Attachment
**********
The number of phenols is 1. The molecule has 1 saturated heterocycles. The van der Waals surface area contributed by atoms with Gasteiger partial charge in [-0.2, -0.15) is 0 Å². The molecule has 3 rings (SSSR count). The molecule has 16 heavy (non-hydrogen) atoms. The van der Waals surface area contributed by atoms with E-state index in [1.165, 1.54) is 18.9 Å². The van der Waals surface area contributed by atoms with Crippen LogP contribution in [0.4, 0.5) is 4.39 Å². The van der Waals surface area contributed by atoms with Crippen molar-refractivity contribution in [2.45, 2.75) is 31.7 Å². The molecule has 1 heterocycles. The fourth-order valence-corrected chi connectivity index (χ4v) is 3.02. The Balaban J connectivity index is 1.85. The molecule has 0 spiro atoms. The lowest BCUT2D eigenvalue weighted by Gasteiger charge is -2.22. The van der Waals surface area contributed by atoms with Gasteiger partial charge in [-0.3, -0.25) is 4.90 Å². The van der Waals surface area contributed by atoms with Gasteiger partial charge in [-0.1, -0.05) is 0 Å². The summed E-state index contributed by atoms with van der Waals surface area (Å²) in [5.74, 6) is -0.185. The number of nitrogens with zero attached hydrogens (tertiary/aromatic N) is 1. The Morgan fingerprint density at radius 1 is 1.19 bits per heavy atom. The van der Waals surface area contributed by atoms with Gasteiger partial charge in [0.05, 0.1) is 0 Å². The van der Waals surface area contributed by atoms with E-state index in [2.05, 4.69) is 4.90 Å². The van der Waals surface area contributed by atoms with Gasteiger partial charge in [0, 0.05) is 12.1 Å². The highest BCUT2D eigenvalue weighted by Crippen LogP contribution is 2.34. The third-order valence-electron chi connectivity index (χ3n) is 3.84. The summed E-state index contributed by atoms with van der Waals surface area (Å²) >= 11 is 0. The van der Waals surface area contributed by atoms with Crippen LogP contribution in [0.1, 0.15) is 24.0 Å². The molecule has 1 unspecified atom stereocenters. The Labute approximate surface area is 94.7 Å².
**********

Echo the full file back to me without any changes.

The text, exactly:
The number of phenols is 1. The molecule has 1 saturated heterocycles. The van der Waals surface area contributed by atoms with Gasteiger partial charge in [-0.2, -0.15) is 0 Å². The molecule has 3 rings (SSSR count). The molecule has 16 heavy (non-hydrogen) atoms. The van der Waals surface area contributed by atoms with E-state index in [1.165, 1.54) is 18.9 Å². The van der Waals surface area contributed by atoms with Crippen LogP contribution in [0.4, 0.5) is 4.39 Å². The van der Waals surface area contributed by atoms with Crippen molar-refractivity contribution in [2.45, 2.75) is 31.7 Å². The molecule has 1 heterocycles. The fourth-order valence-corrected chi connectivity index (χ4v) is 3.02. The Balaban J connectivity index is 1.85. The molecule has 0 spiro atoms. The lowest BCUT2D eigenvalue weighted by Gasteiger charge is -2.22. The van der Waals surface area contributed by atoms with Gasteiger partial charge in [-0.3, -0.25) is 4.90 Å². The van der Waals surface area contributed by atoms with Gasteiger partial charge in [-0.1, -0.05) is 0 Å². The summed E-state index contributed by atoms with van der Waals surface area (Å²) in [5.74, 6) is -0.185. The number of nitrogens with zero attached hydrogens (tertiary/aromatic N) is 1. The Morgan fingerprint density at radius 1 is 1.19 bits per heavy atom. The van der Waals surface area contributed by atoms with Gasteiger partial charge in [0.05, 0.1) is 0 Å². The van der Waals surface area contributed by atoms with E-state index in [2.05, 4.69) is 4.90 Å². The van der Waals surface area contributed by atoms with Gasteiger partial charge in [0, 0.05) is 12.1 Å². The highest BCUT2D eigenvalue weighted by Crippen LogP contribution is 2.34. The third-order valence-electron chi connectivity index (χ3n) is 3.84. The summed E-state index contributed by atoms with van der Waals surface area (Å²) >= 11 is 0. The van der Waals surface area contributed by atoms with Crippen LogP contribution in [0.1, 0.15) is 24.0 Å². The molecule has 1 unspecified atom stereocenters. The Labute approximate surface area is 94.7 Å².